Published on 14 June 2019
An array of talent from students set to make their name in the art world has gone on display as part of the University of Sunderland’s final year Degree Shows.
From giant wall sculptures to images of a remote earthquake–hit Italian village; photographs that break gender boundaries to WW2-inspired fashion - the city’s galleries are set to be overtaken by the young artists of the future.
For the first time, Sunderland’s Museum and Winter Gardens will house some of the collections, along with university buildings across the city.
Professor Kevin Petrie, Head of the School of Art and Design at the University of Sunderland, said: “There’s always a great buzz in the studios at this time of year as our students prepare for their final exhibitions.
“This year I’m really excited that our Design students will be showing their graphic design, illustration, animation, games art and fashion design in Sunderland Museum and Winter Gardens for the first time.
“It’s also fitting that they follow Leonardo da Vinci – one of the most important creatives in history – whose drawings were recently seen in the same space.
“We also have Fine Art and Photography, Video and Digital Imaging showing in our city centre Priestman Building and Glass and Ceramics and Art and Design Foundation in National Glass Centre.
“So our art and design degree shows, across three venues, will be perhaps the biggest and most diverse exhibitions of creativity in the city this year.”
Among those exhibiting their work at this year’s shows are:
Antonis Koutouzis, 37. Glass and Ceramics
Mass shootings of recent years was the inspiration behind artist Antonis’s work.
Having visited America last year, the Greek-born sculptor was shocked at how easy it was to buy a gun.
He said: “The spiral construction of the piece is supposed to mimic the rifling of a bullet itself.
“The piece is less interested in the repercussions of these mass shootings and more interested in the reasons why they happen in the first place.
“I hope this work celebrates the world I would like to live in by revealing its darker side, its inadequacies.”
Antonis is now hoping to go on and study a MA at the University. He said: “Afterwards, I would be happy to move wherever the work takes me.”
Jessica Nichol, 19.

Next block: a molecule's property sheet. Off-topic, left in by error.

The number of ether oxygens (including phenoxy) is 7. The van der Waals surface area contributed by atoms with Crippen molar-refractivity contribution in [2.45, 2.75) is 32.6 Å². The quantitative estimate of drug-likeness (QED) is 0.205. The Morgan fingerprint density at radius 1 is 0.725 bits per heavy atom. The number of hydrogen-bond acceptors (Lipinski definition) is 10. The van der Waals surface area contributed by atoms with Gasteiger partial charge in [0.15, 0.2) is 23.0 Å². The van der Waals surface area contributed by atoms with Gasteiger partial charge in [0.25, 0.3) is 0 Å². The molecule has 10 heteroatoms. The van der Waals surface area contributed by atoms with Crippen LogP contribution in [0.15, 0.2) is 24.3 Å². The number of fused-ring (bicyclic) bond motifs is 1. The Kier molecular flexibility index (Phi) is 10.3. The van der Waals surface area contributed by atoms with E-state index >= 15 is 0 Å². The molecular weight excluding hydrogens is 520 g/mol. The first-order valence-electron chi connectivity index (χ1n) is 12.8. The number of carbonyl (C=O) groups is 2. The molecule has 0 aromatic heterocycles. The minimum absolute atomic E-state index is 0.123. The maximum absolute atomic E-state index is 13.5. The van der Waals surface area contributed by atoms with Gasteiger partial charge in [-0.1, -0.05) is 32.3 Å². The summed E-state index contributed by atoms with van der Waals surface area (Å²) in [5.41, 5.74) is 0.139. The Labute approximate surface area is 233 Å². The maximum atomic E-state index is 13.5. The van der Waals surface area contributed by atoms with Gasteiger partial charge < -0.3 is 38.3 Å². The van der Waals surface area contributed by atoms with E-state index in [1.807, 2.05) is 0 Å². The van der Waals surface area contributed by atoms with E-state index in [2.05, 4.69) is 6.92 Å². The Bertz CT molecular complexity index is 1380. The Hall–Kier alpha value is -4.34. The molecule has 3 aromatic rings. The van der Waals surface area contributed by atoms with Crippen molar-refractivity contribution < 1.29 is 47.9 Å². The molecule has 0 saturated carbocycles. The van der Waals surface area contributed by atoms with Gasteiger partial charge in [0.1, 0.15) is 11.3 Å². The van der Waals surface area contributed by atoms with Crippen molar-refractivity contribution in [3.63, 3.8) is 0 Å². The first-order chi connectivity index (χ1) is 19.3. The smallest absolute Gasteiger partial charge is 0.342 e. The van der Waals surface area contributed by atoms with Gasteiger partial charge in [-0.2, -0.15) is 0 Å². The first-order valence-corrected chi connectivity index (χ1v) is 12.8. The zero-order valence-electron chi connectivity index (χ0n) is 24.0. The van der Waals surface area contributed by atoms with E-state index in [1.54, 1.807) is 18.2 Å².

Digitally-inspired Jessica Nichol wanted her work to reflect the world in which we live - and the place of humans in it.
The former Sacred Heart Catholic High School pupil, from Newcastle, said: “I visited the ‘Digital Citizen - The Precarious Subject’ exhibition at Baltic in Gateshead.
“It really made me think about our position in the digital world in which we all now live.”
“The internet was developed by humans and things often go wrong which is very much a metaphor for our society."
Thanks to her grounding at the University, Jessica will be heading to Camberwell College of Arts in London this September.
She said: “This past year has really given me the chance to develop my art, it’s been critical in my journey.
“The tutors have really given me the opportunity to explore my work at my own pace.”
Aaisha Ali, 22. Glass and Ceramics
Aaisha’s reconnection with her religion helped inspire her Degree Show work.
The student, from Fenham in Newcastle, said: “Back in Pakistan, generations of my family were known as kumars – or potters.
I wanted to bring that back and it is reflected in the Islamic, geometric patterns in the work.
“I like to work with twists and curves and this particular piece took about six weeks to make in total.”
Aaisha now hopes to open her own studio to display her future work.
She added: “My experience at the University has been amazing, it has been the best three years of my life.”
Sarah Whitelaw, 23. Fashion Design and Promotion
Sarah’s final project was inspired by her grandfather who was a soldier in WW2.
He had worked alongside Army intelligence in Egypt and at one point even met Gandhi.
His archive pictures of Egyptian archaeology, along with images of his fellow soldiers in uniform gave Sarah the inspiration for her work.
Sarah said: “The pictures in my grandfather’s research document were the foundations from which I built all of this up.
“I’m hoping to go on and build up my own brand. The past three years at Sunderland have been amazing. I have loved every minute.”
From ideas about military styling, to desert colour palettes and even the colour red as seen in commemorative works depicting the bloodshed, Sarah has produced a range of ladies wear designs which reflect military and utility trends which are updated and presented as a part of her new brand, Miller & Whitelaw.
Andrew Parkin, 57. Fine Art
Mature student Andrew built his final year work around the Armed Forces and examined the issue of Post Traumatic Stress Disorder.
Andrew, from Seaburn, has created a series of artworks, sculptures and 3D images to complete his Degree Show piece.
Originally from Castletown in Sunderland, the 57-year-old had been an amateur boxer in his teenage years, before taking up a trade as a bricklayer.
The dad-of-three, who is married to June, 60, said: “Bringing all this together has been hard work and I’m now coming to the end of four years at the University.”
Degree Shows 2019: Where and when to see them
Show: Animation and Games Art, Game and App Design, Graphic Design, Illustration and Design, Fashion Design and Promotion
Location: Sunderland Museum and Winter Gardens
Open to the public: Saturday 15 June to Sunday 7 July
Show: Photography, Video and Digital Imaging
Location: Priestman Gallery, Showcase and selected rooms
Open to the public: Saturday 15 June to Friday 21 June
Show: Fine Art
Location: Priestman Studios
Open to the public: Saturday 15 June to Friday 21 June
Show: Glass and Ceramics
Location: National Glass Centre, Riverside Rooms
Open to the public: Saturday 15 June to Sunday 23 June
Show: Foundation Art and Design
Location: National Glass Centre Studios
Open to public: From Saturday, June 15